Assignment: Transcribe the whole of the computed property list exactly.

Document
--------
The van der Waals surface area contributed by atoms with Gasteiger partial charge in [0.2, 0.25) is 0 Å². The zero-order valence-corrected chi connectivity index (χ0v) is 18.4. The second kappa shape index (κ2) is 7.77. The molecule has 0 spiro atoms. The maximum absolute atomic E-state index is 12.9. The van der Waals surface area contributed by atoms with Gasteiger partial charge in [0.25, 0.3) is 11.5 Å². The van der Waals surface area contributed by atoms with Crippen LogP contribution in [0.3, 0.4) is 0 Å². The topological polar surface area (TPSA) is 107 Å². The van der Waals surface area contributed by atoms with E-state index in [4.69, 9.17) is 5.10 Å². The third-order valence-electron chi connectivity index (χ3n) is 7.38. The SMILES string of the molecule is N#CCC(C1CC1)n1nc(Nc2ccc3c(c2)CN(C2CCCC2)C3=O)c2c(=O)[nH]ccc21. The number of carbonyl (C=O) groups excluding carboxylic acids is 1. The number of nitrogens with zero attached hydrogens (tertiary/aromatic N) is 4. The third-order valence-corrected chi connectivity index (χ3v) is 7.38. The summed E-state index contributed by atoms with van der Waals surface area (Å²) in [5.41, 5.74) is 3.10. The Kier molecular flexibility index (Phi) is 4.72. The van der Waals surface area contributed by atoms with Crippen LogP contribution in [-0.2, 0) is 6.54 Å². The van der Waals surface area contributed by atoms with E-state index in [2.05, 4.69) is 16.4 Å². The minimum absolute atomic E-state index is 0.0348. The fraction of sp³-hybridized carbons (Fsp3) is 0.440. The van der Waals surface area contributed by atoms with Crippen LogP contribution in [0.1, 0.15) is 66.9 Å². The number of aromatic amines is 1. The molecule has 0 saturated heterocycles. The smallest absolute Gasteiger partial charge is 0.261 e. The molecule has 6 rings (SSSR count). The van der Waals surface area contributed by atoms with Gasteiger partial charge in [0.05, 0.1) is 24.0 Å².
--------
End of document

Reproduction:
The van der Waals surface area contributed by atoms with Gasteiger partial charge in [0.2, 0.25) is 0 Å². The zero-order valence-corrected chi connectivity index (χ0v) is 18.4. The second kappa shape index (κ2) is 7.77. The molecule has 0 spiro atoms. The maximum absolute atomic E-state index is 12.9. The van der Waals surface area contributed by atoms with Gasteiger partial charge in [0.25, 0.3) is 11.5 Å². The van der Waals surface area contributed by atoms with Crippen LogP contribution in [0.3, 0.4) is 0 Å². The topological polar surface area (TPSA) is 107 Å². The van der Waals surface area contributed by atoms with E-state index in [4.69, 9.17) is 5.10 Å². The third-order valence-electron chi connectivity index (χ3n) is 7.38. The SMILES string of the molecule is N#CCC(C1CC1)n1nc(Nc2ccc3c(c2)CN(C2CCCC2)C3=O)c2c(=O)[nH]ccc21. The number of carbonyl (C=O) groups excluding carboxylic acids is 1. The number of nitrogens with zero attached hydrogens (tertiary/aromatic N) is 4. The third-order valence-corrected chi connectivity index (χ3v) is 7.38. The summed E-state index contributed by atoms with van der Waals surface area (Å²) in [5.41, 5.74) is 3.10. The Kier molecular flexibility index (Phi) is 4.72. The van der Waals surface area contributed by atoms with Crippen LogP contribution in [-0.2, 0) is 6.54 Å². The van der Waals surface area contributed by atoms with E-state index in [2.05, 4.69) is 16.4 Å². The minimum absolute atomic E-state index is 0.0348. The fraction of sp³-hybridized carbons (Fsp3) is 0.440. The van der Waals surface area contributed by atoms with Crippen LogP contribution in [0.1, 0.15) is 66.9 Å². The number of aromatic amines is 1. The molecule has 0 saturated heterocycles. The smallest absolute Gasteiger partial charge is 0.261 e. The molecule has 6 rings (SSSR count). The van der Waals surface area contributed by atoms with Gasteiger partial charge in [0.05, 0.1) is 24.0 Å².